## Exponential decay |
## Poisson distribution |

It is known that if we have a kilogram of Uranium-235 after
704 million years we would have 0,5 kilograms of Uranium-235 - because in that
time the nucleus of half of the atoms has disintegrated turning into Lead-207
and emitting radioactive particles – that amount of time is called half-life of the isotope.
This property determines that no matter we have a ton of Uranium-235 or a milligram, after 704 million years (its half-life) we would have half of the original amount of the isotope left. Representing the percentage of atoms that disintegrate versus the
percentage of atoms that remain integer we end up with a graphic such as the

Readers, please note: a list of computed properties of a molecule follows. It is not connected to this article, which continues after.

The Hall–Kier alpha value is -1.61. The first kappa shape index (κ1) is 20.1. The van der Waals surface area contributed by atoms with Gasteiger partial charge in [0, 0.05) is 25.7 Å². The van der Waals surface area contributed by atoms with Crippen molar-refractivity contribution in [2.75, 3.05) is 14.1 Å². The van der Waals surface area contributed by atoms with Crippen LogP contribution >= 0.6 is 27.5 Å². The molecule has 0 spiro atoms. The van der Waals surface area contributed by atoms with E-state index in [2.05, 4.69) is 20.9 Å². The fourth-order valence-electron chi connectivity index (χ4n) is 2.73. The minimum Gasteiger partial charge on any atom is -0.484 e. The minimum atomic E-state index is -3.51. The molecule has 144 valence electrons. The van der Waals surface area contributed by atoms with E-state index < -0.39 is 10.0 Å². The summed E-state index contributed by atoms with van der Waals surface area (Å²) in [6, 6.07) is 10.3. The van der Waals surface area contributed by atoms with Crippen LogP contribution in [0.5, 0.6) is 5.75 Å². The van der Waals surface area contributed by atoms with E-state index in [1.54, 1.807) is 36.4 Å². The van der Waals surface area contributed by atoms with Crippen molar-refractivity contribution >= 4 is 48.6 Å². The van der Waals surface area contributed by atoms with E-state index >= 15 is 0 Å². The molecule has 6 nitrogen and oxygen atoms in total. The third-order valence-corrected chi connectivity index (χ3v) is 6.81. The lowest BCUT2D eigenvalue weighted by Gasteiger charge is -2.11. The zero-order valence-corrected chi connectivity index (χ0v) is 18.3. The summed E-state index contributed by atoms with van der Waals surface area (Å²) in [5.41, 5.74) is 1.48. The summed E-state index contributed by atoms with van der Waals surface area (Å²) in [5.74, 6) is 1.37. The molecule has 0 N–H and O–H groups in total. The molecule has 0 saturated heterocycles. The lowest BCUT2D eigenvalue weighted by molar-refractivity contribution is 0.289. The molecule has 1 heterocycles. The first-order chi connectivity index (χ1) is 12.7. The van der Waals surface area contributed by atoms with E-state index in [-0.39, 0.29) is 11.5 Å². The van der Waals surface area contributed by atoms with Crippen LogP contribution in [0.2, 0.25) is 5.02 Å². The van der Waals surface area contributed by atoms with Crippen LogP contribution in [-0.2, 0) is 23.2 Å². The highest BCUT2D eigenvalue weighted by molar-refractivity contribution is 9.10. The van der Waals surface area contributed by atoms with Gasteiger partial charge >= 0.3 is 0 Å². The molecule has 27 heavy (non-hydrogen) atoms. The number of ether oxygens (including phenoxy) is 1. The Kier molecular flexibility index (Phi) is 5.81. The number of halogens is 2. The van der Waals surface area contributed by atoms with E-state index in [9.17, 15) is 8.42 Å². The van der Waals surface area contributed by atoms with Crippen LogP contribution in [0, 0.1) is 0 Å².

following one, which shows the
exponential
decay of the isotope and where the intersection is the half-life of the isotope. |
After studying
radioactive decay they have reached some ways to measure and analyze
radioactive decay. One concept is the
half-life,
another measurement is the Poisson distribution.The natural phenomenon of radioactivity sticks to the Poisson distribution, which measures the number of events happening in one time unit. To be clearer, the number of kernels which pop in the same second: how many kernels pop in the first second, how many does it in the second second... and continuously until you create a graphic such as the following. It is impossible to predict whether a concrete
kernel will pop in a certain instant of time, or to guess when it will pop!
However, it is feasible to estimate how many kernels will pop in the following
instant. |